On (the) happy spaces project’s “About page” we described the purpose of the project as attempting “to create a synthesized understanding about how the physical environment affects people’s happiness.”
The physical environment includes all of your surroundings, those designed and those natural. The built environment is a part of the physical environment, but it is only that which is “designed.” It has been wonderful to see how posts deal with the physical, natural, and built environments — though both Gong and I deal with the world of design, acknowledging what about the physical and natural environments brings people happiness is crucial.
I was thrilled to stumbled across the Health Canada’s 1997 definition of the “Built Environment.” I have always loved the precision of definitions and thought I would share how the “Built Environment” is defined in the academic world.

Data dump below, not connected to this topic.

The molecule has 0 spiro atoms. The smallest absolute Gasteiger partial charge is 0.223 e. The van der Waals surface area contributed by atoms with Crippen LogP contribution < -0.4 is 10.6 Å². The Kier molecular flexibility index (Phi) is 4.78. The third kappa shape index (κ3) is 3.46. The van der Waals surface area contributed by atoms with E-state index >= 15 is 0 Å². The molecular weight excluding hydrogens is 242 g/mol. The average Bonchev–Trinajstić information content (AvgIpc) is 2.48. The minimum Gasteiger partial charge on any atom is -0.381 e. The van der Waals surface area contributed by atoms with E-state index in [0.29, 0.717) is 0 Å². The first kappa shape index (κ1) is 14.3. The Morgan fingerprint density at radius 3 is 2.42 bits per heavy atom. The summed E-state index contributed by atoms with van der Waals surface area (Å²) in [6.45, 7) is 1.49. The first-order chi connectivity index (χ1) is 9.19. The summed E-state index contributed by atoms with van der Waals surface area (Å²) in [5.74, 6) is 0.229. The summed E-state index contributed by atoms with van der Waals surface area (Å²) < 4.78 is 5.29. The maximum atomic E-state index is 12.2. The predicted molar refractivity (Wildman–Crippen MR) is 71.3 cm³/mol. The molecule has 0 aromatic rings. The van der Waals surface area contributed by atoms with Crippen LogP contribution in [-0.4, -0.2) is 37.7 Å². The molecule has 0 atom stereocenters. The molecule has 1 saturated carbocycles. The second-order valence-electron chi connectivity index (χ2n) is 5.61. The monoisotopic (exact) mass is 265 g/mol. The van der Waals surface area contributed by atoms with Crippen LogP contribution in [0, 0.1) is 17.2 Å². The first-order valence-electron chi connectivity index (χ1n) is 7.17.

The built environment is part of the overall ecosystem of our earth. It includes the land-use planning and policies that impact our communities in urban, rural, and suburban areas. It encompasses all buildings, spaces, and products that are created or modified by people. It includes our homes, schools, workplaces, parks/recreation areas, business areas and roads. It extends overhead in the form of electric transmission lines, underground in the form of waste disposal sites and subway trains, and across the country in the form of highways (Health Canada 1997, in McMackin 2005: 3).